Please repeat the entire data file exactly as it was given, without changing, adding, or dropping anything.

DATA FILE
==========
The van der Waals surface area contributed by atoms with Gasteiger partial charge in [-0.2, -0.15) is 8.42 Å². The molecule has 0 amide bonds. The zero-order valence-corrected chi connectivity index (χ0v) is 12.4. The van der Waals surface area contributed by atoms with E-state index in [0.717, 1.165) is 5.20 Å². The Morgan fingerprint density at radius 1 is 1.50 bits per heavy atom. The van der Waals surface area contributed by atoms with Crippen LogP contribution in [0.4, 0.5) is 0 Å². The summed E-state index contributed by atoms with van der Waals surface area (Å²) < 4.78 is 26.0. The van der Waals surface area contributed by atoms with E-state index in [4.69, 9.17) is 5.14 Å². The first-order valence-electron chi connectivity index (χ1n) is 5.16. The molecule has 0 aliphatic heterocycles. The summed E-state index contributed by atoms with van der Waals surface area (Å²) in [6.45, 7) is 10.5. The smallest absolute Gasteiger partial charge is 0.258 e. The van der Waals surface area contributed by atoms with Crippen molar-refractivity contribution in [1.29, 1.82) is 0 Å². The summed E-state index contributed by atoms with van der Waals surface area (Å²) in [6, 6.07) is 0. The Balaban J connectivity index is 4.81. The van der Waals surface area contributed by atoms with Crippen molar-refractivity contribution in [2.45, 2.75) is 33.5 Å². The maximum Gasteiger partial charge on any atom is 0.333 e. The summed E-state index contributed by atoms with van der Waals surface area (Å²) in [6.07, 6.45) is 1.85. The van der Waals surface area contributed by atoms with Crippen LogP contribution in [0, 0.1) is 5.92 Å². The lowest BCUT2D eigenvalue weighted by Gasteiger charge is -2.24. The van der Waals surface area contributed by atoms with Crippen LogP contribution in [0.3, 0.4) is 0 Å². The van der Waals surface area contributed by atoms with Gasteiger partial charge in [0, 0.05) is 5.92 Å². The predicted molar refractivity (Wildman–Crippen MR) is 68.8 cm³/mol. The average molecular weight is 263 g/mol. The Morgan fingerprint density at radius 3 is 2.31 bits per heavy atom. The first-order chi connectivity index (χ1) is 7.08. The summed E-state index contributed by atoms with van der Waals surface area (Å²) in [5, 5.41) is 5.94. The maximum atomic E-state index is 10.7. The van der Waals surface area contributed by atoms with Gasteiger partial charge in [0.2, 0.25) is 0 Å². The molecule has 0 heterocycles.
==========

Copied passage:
The van der Waals surface area contributed by atoms with Gasteiger partial charge in [-0.2, -0.15) is 8.42 Å². The molecule has 0 amide bonds. The zero-order valence-corrected chi connectivity index (χ0v) is 12.4. The van der Waals surface area contributed by atoms with E-state index in [0.717, 1.165) is 5.20 Å². The Morgan fingerprint density at radius 1 is 1.50 bits per heavy atom. The van der Waals surface area contributed by atoms with Crippen LogP contribution in [0.4, 0.5) is 0 Å². The summed E-state index contributed by atoms with van der Waals surface area (Å²) < 4.78 is 26.0. The van der Waals surface area contributed by atoms with E-state index in [4.69, 9.17) is 5.14 Å². The first-order valence-electron chi connectivity index (χ1n) is 5.16. The molecule has 0 aliphatic heterocycles. The summed E-state index contributed by atoms with van der Waals surface area (Å²) in [6.45, 7) is 10.5. The smallest absolute Gasteiger partial charge is 0.258 e. The van der Waals surface area contributed by atoms with Crippen molar-refractivity contribution in [1.29, 1.82) is 0 Å². The summed E-state index contributed by atoms with van der Waals surface area (Å²) in [6, 6.07) is 0. The Balaban J connectivity index is 4.81. The van der Waals surface area contributed by atoms with Crippen molar-refractivity contribution in [2.45, 2.75) is 33.5 Å². The maximum Gasteiger partial charge on any atom is 0.333 e. The summed E-state index contributed by atoms with van der Waals surface area (Å²) in [6.07, 6.45) is 1.85. The van der Waals surface area contributed by atoms with Crippen LogP contribution in [0, 0.1) is 5.92 Å². The lowest BCUT2D eigenvalue weighted by Gasteiger charge is -2.24. The van der Waals surface area contributed by atoms with Crippen LogP contribution in [0.3, 0.4) is 0 Å². The van der Waals surface area contributed by atoms with Gasteiger partial charge in [0, 0.05) is 5.92 Å². The predicted molar refractivity (Wildman–Crippen MR) is 68.8 cm³/mol. The average molecular weight is 263 g/mol. The Morgan fingerprint density at radius 3 is 2.31 bits per heavy atom. The first-order chi connectivity index (χ1) is 7.08. The summed E-state index contributed by atoms with van der Waals surface area (Å²) in [5, 5.41) is 5.94. The maximum atomic E-state index is 10.7. The van der Waals surface area contributed by atoms with Gasteiger partial charge in [0.2, 0.25) is 0 Å². The molecule has 0 heterocycles.